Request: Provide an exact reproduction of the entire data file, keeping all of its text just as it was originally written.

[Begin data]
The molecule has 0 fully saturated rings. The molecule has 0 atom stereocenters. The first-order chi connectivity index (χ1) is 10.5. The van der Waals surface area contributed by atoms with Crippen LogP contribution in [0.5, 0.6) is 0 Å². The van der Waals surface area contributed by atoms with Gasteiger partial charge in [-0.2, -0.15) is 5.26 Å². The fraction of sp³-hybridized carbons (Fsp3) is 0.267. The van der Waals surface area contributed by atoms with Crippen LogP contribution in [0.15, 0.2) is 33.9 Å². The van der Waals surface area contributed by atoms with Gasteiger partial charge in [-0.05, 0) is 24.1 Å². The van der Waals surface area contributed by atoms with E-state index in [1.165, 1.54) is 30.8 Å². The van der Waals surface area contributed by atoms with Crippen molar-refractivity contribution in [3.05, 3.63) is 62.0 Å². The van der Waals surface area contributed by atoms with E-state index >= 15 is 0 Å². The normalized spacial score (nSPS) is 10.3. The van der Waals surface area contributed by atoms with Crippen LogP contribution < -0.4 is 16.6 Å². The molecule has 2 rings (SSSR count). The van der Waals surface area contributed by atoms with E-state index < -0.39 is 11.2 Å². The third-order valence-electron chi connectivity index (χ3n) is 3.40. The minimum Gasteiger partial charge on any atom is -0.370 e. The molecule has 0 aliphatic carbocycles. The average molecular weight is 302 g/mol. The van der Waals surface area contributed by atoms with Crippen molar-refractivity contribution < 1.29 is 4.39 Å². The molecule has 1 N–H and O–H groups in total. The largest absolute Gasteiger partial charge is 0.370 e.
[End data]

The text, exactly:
The molecule has 0 fully saturated rings. The molecule has 0 atom stereocenters. The first-order chi connectivity index (χ1) is 10.5. The van der Waals surface area contributed by atoms with Crippen LogP contribution in [0.5, 0.6) is 0 Å². The van der Waals surface area contributed by atoms with Gasteiger partial charge in [-0.2, -0.15) is 5.26 Å². The fraction of sp³-hybridized carbons (Fsp3) is 0.267. The van der Waals surface area contributed by atoms with Crippen LogP contribution in [0.15, 0.2) is 33.9 Å². The van der Waals surface area contributed by atoms with Gasteiger partial charge in [-0.05, 0) is 24.1 Å². The van der Waals surface area contributed by atoms with E-state index in [1.165, 1.54) is 30.8 Å². The van der Waals surface area contributed by atoms with Crippen molar-refractivity contribution in [3.05, 3.63) is 62.0 Å². The van der Waals surface area contributed by atoms with E-state index >= 15 is 0 Å². The normalized spacial score (nSPS) is 10.3. The van der Waals surface area contributed by atoms with Crippen LogP contribution < -0.4 is 16.6 Å². The molecule has 2 rings (SSSR count). The van der Waals surface area contributed by atoms with E-state index < -0.39 is 11.2 Å². The third-order valence-electron chi connectivity index (χ3n) is 3.40. The minimum Gasteiger partial charge on any atom is -0.370 e. The molecule has 0 aliphatic carbocycles. The average molecular weight is 302 g/mol. The van der Waals surface area contributed by atoms with Crippen molar-refractivity contribution < 1.29 is 4.39 Å². The molecule has 1 N–H and O–H groups in total. The largest absolute Gasteiger partial charge is 0.370 e.